# Compound interest with duration less than compoundings in a year

I have the following problem:
How much do you have at the end if

a)You invest $8100\$8100 for 33 quarters at a yearly nominal interest rate of 16.916.9%?

b)You invest $8910\$8910 at a nominal yearly interest rate of 11.311.3% for 1414 weeks?

My solutions for those:

a) A=8100×(1+(0.169)×(34))34=8858.41A=8100 \times (1+(0.169)\times(\frac{3}{4}))^\frac{3}{4}=8858.41

b) A=8910×(1+(0.113)(1452))1452=8982.18A=8910 \times (1+(0.113)(\frac{14}{52}))^\frac{14}{52} =8982.18

Are those solutions correct? I don’t understand why the durations are less than the compounding period that my exponents become less than 1? In addition, “nominal interest rate” is the “compound interest”, right? Since we do not consider the inflation rate in the class.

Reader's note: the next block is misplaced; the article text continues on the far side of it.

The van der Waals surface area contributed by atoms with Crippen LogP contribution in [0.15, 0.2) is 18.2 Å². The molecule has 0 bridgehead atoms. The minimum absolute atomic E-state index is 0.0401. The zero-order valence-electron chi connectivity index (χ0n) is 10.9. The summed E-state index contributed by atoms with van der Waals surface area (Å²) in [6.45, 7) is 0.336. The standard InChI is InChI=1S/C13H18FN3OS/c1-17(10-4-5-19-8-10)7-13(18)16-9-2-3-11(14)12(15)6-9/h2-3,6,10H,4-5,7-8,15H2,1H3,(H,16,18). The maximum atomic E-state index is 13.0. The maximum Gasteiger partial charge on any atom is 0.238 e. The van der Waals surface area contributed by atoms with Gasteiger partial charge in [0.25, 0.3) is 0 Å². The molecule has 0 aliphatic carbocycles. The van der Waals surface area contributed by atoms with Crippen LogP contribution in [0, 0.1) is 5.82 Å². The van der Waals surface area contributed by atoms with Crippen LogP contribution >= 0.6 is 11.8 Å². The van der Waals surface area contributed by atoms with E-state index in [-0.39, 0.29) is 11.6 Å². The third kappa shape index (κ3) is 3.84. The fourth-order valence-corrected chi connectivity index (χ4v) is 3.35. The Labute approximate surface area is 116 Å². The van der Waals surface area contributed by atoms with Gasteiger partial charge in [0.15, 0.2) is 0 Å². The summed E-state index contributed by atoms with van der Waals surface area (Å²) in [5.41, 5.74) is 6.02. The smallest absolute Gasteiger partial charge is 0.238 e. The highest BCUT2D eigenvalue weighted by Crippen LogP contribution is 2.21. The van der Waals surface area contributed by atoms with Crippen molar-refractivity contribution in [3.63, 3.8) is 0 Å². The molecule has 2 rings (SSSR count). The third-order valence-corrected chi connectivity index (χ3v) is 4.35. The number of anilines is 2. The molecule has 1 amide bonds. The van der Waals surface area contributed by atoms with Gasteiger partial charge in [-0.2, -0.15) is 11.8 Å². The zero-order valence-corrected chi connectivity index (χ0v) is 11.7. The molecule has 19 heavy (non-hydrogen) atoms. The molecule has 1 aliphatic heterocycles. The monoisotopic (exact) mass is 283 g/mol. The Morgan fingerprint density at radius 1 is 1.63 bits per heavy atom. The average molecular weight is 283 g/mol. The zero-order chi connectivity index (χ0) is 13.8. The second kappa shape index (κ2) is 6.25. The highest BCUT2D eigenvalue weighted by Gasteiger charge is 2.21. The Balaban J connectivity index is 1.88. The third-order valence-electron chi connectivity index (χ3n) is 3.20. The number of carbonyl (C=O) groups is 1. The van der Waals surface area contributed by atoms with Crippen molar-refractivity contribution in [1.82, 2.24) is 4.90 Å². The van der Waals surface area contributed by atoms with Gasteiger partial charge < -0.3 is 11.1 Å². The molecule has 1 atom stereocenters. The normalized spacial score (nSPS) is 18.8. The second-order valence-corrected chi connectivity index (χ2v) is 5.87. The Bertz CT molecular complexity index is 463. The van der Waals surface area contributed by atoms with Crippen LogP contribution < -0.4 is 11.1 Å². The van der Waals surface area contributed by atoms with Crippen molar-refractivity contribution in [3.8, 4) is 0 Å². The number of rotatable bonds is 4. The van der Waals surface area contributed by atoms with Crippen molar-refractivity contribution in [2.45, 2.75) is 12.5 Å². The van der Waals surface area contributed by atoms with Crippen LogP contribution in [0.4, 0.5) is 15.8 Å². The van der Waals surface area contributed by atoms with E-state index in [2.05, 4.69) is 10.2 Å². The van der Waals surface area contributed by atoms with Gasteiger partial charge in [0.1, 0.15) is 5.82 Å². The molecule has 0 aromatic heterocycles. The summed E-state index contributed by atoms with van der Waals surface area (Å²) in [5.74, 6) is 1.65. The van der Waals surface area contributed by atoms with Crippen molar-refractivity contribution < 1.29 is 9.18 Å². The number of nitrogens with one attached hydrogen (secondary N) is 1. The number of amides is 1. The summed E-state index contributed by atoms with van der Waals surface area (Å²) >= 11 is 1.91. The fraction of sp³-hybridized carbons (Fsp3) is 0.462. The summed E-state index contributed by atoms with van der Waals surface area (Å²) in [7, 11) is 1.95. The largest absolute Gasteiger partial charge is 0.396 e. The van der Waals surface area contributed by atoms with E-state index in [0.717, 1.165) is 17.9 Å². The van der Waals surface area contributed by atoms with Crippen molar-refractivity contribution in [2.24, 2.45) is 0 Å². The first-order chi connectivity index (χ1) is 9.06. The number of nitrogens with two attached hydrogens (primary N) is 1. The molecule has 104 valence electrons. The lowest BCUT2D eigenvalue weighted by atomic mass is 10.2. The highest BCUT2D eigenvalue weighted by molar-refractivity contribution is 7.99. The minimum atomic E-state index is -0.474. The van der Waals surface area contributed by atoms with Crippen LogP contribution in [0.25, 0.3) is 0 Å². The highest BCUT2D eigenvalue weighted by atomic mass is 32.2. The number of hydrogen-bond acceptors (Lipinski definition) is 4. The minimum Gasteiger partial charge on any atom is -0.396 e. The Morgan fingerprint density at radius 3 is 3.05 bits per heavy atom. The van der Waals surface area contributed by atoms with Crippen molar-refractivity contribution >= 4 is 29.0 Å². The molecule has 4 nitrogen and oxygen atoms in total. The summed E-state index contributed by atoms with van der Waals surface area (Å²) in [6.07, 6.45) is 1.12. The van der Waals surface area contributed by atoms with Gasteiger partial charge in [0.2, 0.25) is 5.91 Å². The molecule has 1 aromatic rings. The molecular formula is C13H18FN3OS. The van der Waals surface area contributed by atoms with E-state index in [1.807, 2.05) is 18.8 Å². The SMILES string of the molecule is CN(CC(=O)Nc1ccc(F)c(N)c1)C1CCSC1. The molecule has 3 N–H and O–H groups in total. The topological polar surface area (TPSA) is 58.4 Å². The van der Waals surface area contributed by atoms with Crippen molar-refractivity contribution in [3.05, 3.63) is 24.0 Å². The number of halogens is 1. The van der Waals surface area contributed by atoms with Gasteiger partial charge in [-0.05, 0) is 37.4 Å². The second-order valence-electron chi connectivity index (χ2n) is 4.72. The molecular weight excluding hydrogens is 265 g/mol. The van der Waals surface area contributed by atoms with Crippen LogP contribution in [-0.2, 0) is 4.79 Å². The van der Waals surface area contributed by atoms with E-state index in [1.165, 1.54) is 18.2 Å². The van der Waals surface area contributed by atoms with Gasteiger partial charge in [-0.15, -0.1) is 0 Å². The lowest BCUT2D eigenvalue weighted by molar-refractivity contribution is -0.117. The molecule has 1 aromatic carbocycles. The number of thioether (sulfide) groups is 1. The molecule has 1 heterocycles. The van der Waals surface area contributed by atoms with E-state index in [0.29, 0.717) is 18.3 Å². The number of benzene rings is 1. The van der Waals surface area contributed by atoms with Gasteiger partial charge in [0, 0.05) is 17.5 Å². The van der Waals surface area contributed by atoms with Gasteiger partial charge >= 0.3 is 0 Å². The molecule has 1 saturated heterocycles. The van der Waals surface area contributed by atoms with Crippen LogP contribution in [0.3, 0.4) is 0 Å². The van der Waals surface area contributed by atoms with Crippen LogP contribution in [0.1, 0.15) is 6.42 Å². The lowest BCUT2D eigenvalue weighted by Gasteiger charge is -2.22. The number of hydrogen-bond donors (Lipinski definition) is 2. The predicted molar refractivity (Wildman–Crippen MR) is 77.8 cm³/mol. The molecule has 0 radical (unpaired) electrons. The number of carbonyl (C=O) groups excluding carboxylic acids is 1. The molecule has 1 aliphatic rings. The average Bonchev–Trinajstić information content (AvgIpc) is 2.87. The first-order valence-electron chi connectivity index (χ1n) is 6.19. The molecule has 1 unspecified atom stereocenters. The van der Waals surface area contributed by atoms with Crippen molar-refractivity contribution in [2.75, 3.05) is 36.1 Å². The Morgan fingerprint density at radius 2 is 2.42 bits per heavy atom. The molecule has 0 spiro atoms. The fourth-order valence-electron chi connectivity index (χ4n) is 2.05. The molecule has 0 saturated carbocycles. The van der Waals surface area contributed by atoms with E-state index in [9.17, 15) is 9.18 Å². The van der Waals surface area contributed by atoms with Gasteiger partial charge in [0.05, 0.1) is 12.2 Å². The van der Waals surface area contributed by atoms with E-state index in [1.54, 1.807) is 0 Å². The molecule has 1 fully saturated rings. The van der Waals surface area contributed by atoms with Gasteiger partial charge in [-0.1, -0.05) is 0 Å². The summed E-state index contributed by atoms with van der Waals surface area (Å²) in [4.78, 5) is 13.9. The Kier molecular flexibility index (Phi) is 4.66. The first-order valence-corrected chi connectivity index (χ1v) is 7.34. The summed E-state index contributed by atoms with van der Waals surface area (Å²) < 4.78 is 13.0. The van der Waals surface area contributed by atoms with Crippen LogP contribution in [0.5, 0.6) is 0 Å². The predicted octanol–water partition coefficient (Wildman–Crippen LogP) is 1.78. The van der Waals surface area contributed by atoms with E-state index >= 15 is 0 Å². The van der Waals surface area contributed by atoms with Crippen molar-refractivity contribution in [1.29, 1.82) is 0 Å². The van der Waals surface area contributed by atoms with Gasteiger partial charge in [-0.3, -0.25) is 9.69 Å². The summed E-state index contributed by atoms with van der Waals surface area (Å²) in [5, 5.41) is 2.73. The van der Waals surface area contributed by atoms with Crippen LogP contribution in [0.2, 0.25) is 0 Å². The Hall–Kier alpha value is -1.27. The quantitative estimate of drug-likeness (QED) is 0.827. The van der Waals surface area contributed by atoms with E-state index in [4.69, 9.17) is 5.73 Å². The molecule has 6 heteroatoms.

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I am now thinking that I should use simple interest formula to solve it. Any ideas?
– Ninja
9 hours ago

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